Skip to main content

Where defective construction work requires rectification and the rectification work is carried out by the Principal, the Principal is entitled to recover the cost of those rectification works in the form of damages.[1] This article considers the extent of the damages recoverable by a Principal.

How does a Principal recover their costs for rectification works?

A Principal can recover its costs of rectification through mechanisms within the contract, such as contractual set off, or outside of the contract through equitable set-off, or common law damages.

How far do damages for rectification costs really go?

At law, the Principal must show the rectification works were reasonable and necessary if it wishes to recover its damage.  What is reasonable and necessary is a question of fact – it differs in each case. The extent of what can be recovered is costs over and above the contract price that are incurred by the Principal in order to get the works to the point of conformity with the contract.[2]

The case of Bellgrove v Eldridge[3] provides the leading example of what would be considered reasonable and necessary to produce conformity in saying “No one would doubt that where pursuant to a building contract calling for the erection of a house with cement rendered external walls of second-hand bricks, the builder has constructed the walls of new bricks of first quality the owner would not be entitled to the cost of demolishing the walls and re-erecting them in second-hand bricks. In such circumstances the work of demolition and re-erection would be quite unreasonable…”

This ideology was further built upon in the case of Ruxley Electronics v Forsyth [1996] AC 344 where it was held that not only do rectification works have to be reasonably necessary, but the costs of rectification must be in proportion with the benefit to be received by the Principal. The facts in Ruxley are a great example:

  • Ruxley Construction Ltd was engaged by Forsyth to build a swimming pool (amongst other things).
  • The pool was constructed by Ruxley to be 6 feet and 9 inches.
  • It was an express term of the contract that the pool would have a maximum depth of 7 feet and 6 inches. This was 9 inches (23 centimetres) deeper than the actual depth of the pool.
  • There was no decrease in the value or usability of the pool as a result of the defect, and the only method by which it could be rectified was held to be complete demolition, and re-construction of the pool.
  • As such, it was held that the cost of rectifying this defect to increase the depth by 9 inches (23 centimeters) was disproportionate to the actual benefit Forsyth would receive from having a deeper pool.
  • Damages for rectification were not awarded.

How do we apply the test?

In accordance with the leading recent case on rectification damages, the test is to be applied prudently. The Court in Tabcorp Holdings Ltd v Bowen Investments Pty Ltd (2009) 253 ALR 1, stated that the test of unreasonableness is only satisfied in fairly exceptional circumstances, that is, the decrease in value of damages will only apply where the innocent party is using a technical breach, to secure an undeserved profit.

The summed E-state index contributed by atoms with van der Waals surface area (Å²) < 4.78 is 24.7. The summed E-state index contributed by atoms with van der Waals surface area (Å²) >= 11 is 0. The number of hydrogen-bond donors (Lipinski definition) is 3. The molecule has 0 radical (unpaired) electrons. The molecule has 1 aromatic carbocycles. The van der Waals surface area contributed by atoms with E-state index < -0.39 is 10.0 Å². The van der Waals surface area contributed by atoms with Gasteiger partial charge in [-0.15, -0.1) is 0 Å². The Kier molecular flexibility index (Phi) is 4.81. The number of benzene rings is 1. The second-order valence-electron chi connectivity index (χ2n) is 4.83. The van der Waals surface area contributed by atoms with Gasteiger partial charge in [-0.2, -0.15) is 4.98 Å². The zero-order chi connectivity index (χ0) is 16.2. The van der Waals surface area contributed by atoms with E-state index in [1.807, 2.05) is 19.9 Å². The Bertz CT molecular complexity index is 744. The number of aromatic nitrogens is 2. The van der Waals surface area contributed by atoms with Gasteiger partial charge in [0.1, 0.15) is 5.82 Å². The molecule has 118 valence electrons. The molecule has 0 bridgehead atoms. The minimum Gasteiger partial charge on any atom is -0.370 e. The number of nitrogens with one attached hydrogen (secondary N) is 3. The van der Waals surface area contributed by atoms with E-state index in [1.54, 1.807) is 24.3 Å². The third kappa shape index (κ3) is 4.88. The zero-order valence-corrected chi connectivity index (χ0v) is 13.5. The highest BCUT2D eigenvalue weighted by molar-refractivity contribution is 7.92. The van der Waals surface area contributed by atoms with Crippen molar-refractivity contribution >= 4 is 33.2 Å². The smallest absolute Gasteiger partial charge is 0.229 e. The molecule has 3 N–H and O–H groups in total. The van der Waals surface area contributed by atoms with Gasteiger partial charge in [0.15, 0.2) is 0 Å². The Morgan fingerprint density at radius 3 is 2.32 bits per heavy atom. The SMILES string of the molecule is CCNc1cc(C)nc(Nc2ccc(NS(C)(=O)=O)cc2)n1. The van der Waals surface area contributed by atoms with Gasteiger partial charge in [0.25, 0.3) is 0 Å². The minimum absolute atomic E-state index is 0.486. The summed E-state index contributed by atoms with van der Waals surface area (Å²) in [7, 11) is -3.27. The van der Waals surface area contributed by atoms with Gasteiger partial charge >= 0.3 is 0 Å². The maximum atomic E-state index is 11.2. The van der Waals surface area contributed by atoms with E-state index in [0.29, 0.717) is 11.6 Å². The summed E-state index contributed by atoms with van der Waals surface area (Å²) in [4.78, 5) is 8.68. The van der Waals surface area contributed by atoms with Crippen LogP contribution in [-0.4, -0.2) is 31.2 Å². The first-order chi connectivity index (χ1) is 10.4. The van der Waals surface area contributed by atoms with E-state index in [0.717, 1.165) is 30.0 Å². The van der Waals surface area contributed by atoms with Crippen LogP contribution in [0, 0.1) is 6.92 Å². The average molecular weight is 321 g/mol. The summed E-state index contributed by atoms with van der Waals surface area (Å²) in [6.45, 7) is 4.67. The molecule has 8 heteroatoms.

This concept was built upon further in Stone v Chappel (2017) 128 SASR 165, to address the need for further guidance in deciding the question of reasonableness. The Court indicated that determining what is considered reasonable must be done objectively, and in contemplation of the original bargain struck by the parties, to reflect their initial intentions.[4]

Further, the principles in Bellgrove v Eldridge and Ruxley and Tabcorp were reaffirmed in the recent case of Xtrordinary Contructions Pty Ltd v Luppino [2021] SASC 132 in stating that the plaintiff is entitled to recover the amount necessary to place him or her in the same position as if the contract had been performed. In the case of defective building work, the usual measure of damages is the cost of rectifying the work to produce conformity with the contract. 


Principals can recover the costs of remedial works from Contractors if the works are reasonable and necessary. The crucial lesson is to be prudent in carrying out rectification works to ensure expenditure does not exceed what is considered reasonable in the context of the contract and ensuring the costs are in proportion to the benefit to be obtained by the Principal.

Further, at the time of drafting a contract, a Principal must make plain the desired result to be achieved by the Builder. Accordingly, express terms clarifying a Principal’s project requirements should be closely examined by builders.

If you need help working out what is reasonable and necessary in your case, speak to Brett Vincent, Principal Partner or Jennapher Khouzame, Paralegal.

The contents of this publication do not constitute legal advice and are for general information purposes only. You should seek legal advice regarding your particular circumstances.

[1] McGregor, H., Edelman, J., Colton, S. and Varuhas, J., 2003. McGregor on damages. London: Sweet & Maxwell, at pages 884 and 886-887.

[2] Bailey, J. 2020. Construction Law. London Publishing Partnership, Vol 2, Edition 3 at page 1147; Bellgrove v Eldridge (1954) 90 CLR 613.

[3] Ibid.

[4] Ibid at page 1347.